Authorities and experts have cast doubt on a woman's claim she nearly died from a fentanyl overdose after allegedly coming into contact with the substance when picking up a dollar bill off the ground.
Renee Parsons in the US picked up the note off the floor of a McDonald's restaurant in Tennessee on Sunday.
Once back in the car she grabbed a wipe to clean her hands and suddenly felt numb, passed out and had to be rushed to hospital.
It took her a few hours after taking medication for her to "feel somewhat normal again".
In a Facebook post Ms Parson shared as a cautionary tale for not picking up money off the ground, she claimed the police suggested fentanyl was on the dollar bill.
"The police officer that came to take our report told us it was one of two things; either the dollar bill was accidentally dropped and it had been used to cut and or store the drugs or it was purposely left with drugs on it," she wrote.
Responding officer saw 'no evidence' of a crime
Fact-checking website Snopes ascertained the officer that attended the hospital from the Metropolitan Nashville Police Department concluded "this would not have been a fentanyl overdose".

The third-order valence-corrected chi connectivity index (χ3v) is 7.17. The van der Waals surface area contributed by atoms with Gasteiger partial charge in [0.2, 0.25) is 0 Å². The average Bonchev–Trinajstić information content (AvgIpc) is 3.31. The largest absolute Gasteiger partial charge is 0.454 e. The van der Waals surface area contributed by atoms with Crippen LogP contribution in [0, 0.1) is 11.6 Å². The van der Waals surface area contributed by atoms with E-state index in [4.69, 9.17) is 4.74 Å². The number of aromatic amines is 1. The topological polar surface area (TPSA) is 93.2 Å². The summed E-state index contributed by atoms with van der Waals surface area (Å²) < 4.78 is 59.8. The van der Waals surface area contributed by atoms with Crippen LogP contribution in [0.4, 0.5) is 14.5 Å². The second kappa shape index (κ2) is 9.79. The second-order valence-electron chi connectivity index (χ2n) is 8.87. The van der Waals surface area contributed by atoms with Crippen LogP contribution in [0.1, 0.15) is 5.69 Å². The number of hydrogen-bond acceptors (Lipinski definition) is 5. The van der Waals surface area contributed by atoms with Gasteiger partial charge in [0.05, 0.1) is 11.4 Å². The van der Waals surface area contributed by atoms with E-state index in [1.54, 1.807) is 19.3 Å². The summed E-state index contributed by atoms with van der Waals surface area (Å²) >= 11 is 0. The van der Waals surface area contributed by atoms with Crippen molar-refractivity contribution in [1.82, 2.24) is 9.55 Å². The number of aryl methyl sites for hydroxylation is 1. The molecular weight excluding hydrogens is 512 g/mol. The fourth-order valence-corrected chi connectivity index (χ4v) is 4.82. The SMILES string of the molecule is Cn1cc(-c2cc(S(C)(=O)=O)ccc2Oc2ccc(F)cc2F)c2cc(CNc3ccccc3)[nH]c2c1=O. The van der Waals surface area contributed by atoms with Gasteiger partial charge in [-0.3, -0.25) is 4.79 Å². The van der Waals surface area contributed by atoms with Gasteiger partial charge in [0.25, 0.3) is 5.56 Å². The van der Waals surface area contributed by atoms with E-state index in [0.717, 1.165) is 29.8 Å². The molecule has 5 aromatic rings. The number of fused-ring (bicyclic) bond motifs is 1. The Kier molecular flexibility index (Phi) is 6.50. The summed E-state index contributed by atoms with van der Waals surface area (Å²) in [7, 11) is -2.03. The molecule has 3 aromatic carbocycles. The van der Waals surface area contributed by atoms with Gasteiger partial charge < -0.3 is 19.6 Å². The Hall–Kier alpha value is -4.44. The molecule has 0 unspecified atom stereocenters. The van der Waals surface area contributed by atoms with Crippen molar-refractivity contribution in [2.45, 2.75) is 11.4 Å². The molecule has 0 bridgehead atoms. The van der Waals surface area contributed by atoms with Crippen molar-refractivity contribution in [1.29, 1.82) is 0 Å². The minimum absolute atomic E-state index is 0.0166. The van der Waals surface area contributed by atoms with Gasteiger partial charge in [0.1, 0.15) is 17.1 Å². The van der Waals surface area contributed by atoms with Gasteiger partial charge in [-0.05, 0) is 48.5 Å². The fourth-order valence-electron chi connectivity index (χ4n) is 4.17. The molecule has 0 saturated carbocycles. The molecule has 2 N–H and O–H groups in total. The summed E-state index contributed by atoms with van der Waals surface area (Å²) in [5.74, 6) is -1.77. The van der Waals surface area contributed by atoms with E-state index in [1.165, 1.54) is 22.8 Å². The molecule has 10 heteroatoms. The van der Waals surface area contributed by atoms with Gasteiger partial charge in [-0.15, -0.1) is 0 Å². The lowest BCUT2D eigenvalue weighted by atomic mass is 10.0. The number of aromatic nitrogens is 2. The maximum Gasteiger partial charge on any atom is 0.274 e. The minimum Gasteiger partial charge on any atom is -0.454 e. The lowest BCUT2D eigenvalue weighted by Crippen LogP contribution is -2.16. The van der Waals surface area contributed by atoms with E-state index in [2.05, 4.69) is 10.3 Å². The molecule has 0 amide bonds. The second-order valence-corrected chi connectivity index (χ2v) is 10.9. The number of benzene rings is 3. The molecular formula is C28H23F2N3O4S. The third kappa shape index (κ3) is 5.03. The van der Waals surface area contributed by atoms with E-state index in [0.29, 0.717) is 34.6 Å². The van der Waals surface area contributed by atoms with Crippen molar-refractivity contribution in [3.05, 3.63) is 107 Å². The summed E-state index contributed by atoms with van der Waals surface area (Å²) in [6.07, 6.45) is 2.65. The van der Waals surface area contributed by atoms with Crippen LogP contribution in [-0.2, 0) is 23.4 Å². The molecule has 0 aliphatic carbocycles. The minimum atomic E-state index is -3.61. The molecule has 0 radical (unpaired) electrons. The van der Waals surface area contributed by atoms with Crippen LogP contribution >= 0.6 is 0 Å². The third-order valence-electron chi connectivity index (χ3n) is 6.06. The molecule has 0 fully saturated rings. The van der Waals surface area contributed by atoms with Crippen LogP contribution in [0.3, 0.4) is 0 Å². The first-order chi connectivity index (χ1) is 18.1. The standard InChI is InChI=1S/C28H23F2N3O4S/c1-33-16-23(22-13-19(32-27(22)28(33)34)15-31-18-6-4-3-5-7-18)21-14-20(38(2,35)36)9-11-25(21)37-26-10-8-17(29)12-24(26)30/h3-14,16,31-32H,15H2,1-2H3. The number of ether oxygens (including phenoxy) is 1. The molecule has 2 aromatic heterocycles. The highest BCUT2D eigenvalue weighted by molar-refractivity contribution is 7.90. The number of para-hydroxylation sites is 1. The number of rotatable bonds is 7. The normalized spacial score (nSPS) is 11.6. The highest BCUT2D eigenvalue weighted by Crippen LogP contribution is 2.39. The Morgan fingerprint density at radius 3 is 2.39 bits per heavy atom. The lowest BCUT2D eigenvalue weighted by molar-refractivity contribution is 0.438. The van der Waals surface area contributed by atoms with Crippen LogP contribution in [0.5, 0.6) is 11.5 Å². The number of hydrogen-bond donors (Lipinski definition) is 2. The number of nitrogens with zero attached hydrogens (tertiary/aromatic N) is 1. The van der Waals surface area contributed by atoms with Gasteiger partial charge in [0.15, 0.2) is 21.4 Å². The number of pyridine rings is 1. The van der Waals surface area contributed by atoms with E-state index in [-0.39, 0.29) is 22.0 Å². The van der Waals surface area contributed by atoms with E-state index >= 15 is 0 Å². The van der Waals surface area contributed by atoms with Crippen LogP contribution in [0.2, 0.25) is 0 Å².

The officer asked Ms Parsons if she was given Narcan at the hospital, which is a medication used to reverse the effects of opioids. However, she told the officer she didn't receive Narcan, Snopes reported.
The officer did inspect the dollar bill Ms Parsons picked up at the McDonald's, however, the officer did not see any residue which would indicate any sort of drug was on it.
The dollar bill was disposed of without being tested, as there was no evidence of a crime being committed.
Experts doubt fentanyl was involved
Local news station WSMV reported Ms Parsons did have paperwork from the hospital that showed she had an accidental overdose, and her husband reportedly had symptoms after Ms Parsons touched him.
However, experts are not convinced fentanyl was involved.
“I think it is really unlikely the substance this lady got into her system is fentanyl based on the symptoms she had,” Vanderbilt University Medical Center fentanyl expert Dr Rebecca Donald told the news station.
She added that it is more likely Ms Parsons had some sort of reaction to a drug if she inadvertently rubbed her nose, licked her fingers or rubbed her eyes.
Fentanyl can be deadly, even in small doses, however, Oregon Health and Science University professor, Dr Todd Korthuis, told Snopes the risk of fentanyl exposure through the skin is extremely low.
Dr Ryan Marino, medical director of Toxicology & Addiction at University Hospitals Cleveland, also previously told Reuters you cannot overdose just by simply touching fentanyl or another opioid.
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